User currently offlinetsugambler From United States of America, joined Jul 2010, 302 posts, RR: 0
Reply 15, posted (3 years 10 months 1 week 5 days ago) and read 8284 times:

Thanks for all the info! It seems like, had McDonnell Douglas correctly read the signs of the times, they would have developed a twin-engine version of the DC-10 in the mid-70s, which might have led to greater success in the widebody wars.

I often thought that the composition/construction of the DC-10 might have contributed to the disparity between it and the A330. Assuming that "38% more efficient" means "uses 38% less fuel for a comparable flight," would the fuel use of the DC-10 decrease by 33% if you removed one of the engines? (I'm thinking no, because the two remaining engines would have to work harder. However, I'm a musician and not an engineer, so please feel free to correct me or provide additional information). But if that were true, surely the A330 isn't only 5% more efficient than a 2-engine DC-10??


User currently onlinePihero From France, joined Jan 2005, 4589 posts, RR: 77
Reply 16, posted (3 years 10 months 1 week 5 days ago) and read 8286 times:
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Quoting 411A (Reply 10):
The slight problem was....the original A300 was designed as a medium range airplane, whereas...both the DC10 and the L1011 were designed at the outset for, and flown, on longer range routes

That's quite incorrect : As a matter of fact, the original B4 had a greater range than the -Ten or the Ten Eleven, respectively ;
A300-B4 : 6650 Km
DC-10 : 6100 Km (it went up to 10,000 km on the -30 )
L-1011 : 6340 km ( reaching to 10,200 km on the -500 )

Back to the O.P ;

Quoting tsugambler (Thread starter):
Are the efficiency gains of the A330 over the DC-10 primarily due to having one less engine?

These aircraft are a human generation apart, 22 years during which a lot of progress had been made in terms of computing power, aerodynamics -in particular mastering of the super-critical airfoil - , alloys and new materials...etc... and especially engines.
Everything starts with an engine that's some 15 % more efficient , then quite a lot more *thrusty* than those installed on the -Ten ( as a matter of fact, the three CF6-50 installed on the -Ten develop some 654 kN, compared to the 601 kN the two CF6-80 give the A332.
Although the OEW of the two aircraft are quite comparable ( 121.2 T for the -Ten vs 120.2 for the A332 as regs required more structure than former ones ), and the passengers accomodation in the same ballpark, the difference is quite stunning in terms of MTOW : the -Ten is some 30 tons (some 66,000 lbs) heavier for a much shorter range (4000 Nm vs 6400 ).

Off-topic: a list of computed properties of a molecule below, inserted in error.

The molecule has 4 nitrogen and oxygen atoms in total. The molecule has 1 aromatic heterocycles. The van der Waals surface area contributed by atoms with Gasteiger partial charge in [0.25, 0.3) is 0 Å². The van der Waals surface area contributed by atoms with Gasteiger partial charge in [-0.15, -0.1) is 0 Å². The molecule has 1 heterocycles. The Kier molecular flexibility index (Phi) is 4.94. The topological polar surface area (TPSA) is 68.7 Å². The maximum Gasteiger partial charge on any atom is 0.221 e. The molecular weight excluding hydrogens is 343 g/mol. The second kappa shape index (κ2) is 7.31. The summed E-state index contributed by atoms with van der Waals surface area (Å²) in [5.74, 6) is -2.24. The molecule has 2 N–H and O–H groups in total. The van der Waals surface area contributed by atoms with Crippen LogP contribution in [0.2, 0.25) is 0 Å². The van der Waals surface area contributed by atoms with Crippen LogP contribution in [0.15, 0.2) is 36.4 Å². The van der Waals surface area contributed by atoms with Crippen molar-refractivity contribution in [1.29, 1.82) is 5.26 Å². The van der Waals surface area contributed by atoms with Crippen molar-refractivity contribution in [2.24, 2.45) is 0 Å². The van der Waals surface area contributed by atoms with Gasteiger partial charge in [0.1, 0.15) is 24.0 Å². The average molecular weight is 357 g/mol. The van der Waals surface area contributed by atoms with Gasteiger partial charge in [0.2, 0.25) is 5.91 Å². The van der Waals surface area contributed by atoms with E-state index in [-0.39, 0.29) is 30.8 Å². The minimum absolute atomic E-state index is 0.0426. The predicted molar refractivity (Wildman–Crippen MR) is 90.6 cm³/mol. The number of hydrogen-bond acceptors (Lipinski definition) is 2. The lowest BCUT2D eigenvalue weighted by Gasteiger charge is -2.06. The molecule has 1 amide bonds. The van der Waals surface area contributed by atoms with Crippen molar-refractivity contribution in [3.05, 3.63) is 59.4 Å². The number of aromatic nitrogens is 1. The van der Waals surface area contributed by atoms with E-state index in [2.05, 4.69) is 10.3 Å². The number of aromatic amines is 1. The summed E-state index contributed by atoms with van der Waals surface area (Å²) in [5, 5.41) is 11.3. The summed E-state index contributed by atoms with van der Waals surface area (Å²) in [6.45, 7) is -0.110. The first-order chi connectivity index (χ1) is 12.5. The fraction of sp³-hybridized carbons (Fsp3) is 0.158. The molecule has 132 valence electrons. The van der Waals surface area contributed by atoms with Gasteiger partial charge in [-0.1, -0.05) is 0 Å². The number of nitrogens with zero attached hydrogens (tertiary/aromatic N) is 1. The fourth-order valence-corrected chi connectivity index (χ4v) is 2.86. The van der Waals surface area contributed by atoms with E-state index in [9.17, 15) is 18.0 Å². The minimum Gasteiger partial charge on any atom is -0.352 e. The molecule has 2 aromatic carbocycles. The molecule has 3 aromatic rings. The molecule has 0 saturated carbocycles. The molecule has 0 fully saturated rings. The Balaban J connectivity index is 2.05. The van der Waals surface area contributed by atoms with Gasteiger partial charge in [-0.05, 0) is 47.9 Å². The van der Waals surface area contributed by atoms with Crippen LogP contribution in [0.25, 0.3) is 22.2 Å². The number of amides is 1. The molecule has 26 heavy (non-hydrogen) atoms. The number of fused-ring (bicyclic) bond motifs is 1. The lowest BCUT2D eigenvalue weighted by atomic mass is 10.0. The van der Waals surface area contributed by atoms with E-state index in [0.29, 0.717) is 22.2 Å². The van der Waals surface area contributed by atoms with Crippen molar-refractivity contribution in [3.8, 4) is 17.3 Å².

The answer to your question has to do with a much lower drag, a lower cruising Mach (.8 iso .85 ) and also, something much overlooked : the cumulative effect of lower fuel burns.
Let's take an example : working at the extreme range (with a full load, that is... ) of the -Ten, let's suppose that the fuel burn index of the A332 is 100.
With engines that are 15% less efficient, the -Ten's index will be 118...but these extra 18 points will need some more fuel in order to be carried on board... on a 9 hr flight, the extra fuel needed should be in the vicinity of 30%, adding therefore an extra 5.4 points to our index.
So, in the end, the -Ten will end up burning 123.4 % of the A332 reference.
Now, consider that the regulation reserves are based on the burn-off, which adds more carried fuel again...
And finally, consider that the -Ten will need extra tanks, extra beefing-up of the structure...etc... etc...
I don't know where the 38% extra efficiency came from in that article, but the above figures are representative of the progress made in the engines. I suppose the rest of the difference comes from aerodynamics.



Contrail designer
User currently offline411A From United States of America, joined Nov 2001, 1826 posts, RR: 8
Reply 17, posted (3 years 10 months 1 week 4 days 23 hours ago) and read 8266 times:

Quoting Pihero (Reply 16):
As a matter of fact, the original B4 had a greater range than the -Ten or the Ten Eleven, respectively ;

As long as we are looking at facts, the original A300 design was not a B4...it was a B2, with severely limited range.
Severely limited so much so, that Thai International could not complete a BKK-HKG sector (flying around VietNam, due to airspace closure) and still have enough fuel for a diversion, and at the same time, carry anywhere near a reasonable payload....IE 60 seats blocked off.
How do I know?
Because I was there and operated replacement 707 services, transporting the extra passengers that Thai had left behind.

In any event, the B4 was not approved for long overwater sectors (without severe restrictions)...the three engine types definitely were, with no restrictions.


User currently offlinezeke From Hong Kong, joined Dec 2006, 9149 posts, RR: 76
Reply 18, posted (3 years 10 months 1 week 4 days 23 hours ago) and read 8266 times:

Quoting Pihero (Reply 16):

That's quite incorrect : As a matter of fact, the original B4 had a greater range than the -Ten or the Ten Eleven, respectively ;
A300-B4 : 6650 Km

That is true, the were also doing what is know today as 90 minutes ETOPS flights Trans-Atlantic well before the FAA and ICAO came up with the ETOPS concept. The A300 was also one of the very first ETOPS aircraft approved, as they were effectively were doing ETOPS, also one of the first wide bodies to be certified with a 2 man cockpit.



We are addicted to our thoughts. We cannot change anything if we cannot change our thinking – Santosh Kalwar